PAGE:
Tips for Controlling Humidity
This winter, in particular, has been very humid, and even in well-insulated homes that typically resist humidity, traces of mold and mildew have appeared this year, especially on natural objects such as lamps or wicker baskets, unvarnished wood, bamboo pieces, branches, and dried flowers. Even potted plants are not immune.
I don’t have any miraculous recipe to eliminate this problem because we can’t control the humid weather, but I’ll share some tips that I apply and find helpful!
Open the windows daily for at least 30 minutes to let the air circulate and ventilate the house. If you’re away on vacation or over the weekend, leave at least 2 windows slightly open.
Close the bathroom door during and after a shower, and open the window or use the extractor fan. This prevents water vapor from spreading to other rooms.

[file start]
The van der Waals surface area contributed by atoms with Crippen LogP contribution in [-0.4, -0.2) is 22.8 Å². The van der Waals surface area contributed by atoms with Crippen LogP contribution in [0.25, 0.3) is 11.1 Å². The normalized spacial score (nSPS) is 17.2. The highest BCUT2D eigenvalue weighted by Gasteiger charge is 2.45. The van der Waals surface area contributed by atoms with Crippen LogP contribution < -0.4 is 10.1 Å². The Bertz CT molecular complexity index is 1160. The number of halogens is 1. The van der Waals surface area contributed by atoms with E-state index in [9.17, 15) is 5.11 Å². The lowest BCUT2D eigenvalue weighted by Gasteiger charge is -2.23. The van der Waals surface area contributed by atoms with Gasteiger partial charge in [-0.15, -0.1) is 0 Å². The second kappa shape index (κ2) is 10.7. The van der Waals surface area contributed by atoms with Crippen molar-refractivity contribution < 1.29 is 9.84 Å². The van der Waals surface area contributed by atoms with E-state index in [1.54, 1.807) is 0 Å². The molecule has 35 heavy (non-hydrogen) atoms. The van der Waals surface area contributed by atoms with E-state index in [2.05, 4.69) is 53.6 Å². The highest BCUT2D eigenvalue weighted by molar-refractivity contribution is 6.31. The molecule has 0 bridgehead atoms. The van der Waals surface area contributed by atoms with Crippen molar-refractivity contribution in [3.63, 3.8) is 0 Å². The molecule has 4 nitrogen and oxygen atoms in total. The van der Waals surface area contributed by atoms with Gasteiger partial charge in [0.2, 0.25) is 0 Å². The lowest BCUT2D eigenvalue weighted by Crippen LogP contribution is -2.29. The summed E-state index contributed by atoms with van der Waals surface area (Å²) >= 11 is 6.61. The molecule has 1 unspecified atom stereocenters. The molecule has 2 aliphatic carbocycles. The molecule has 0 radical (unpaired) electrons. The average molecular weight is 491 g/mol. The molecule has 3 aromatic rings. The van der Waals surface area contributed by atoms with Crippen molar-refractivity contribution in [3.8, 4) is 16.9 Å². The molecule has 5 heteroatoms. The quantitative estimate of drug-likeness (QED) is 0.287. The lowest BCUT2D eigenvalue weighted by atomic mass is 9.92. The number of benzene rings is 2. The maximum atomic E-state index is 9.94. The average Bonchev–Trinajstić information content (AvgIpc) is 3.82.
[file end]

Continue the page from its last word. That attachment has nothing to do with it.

Use dehumidifier boxes (available in most supermarkets) in places prone to humidity or with poor ventilation, such as closets or bathrooms.
Apply varnish to raw wooden items/furniture, as it seals the surface and prevents mold growth.
Place silica gel bags, gypsum items, and/or cedar discs in drawers to absorb moisture and neutralize odors.
Leave closet doors slightly ajar to allow air circulation and avoid overcrowding. It’s essential to have space between hangers.
Always turn on the range hood when cooking and, if possible, keep pots covered. This way, you can utilize the cooking steam instead of wasting it and further saturating the air.
Avoid drying clothes indoors, although I understand it’s impossible in many homes at this time of year. If you do, ideally, you should use a dehumidifier or place them in a room that can be closed off from the rest of the house.
In addition to these tips, there are also other options that require a larger investment, such as mechanical ventilation systems, which are well worth the cost.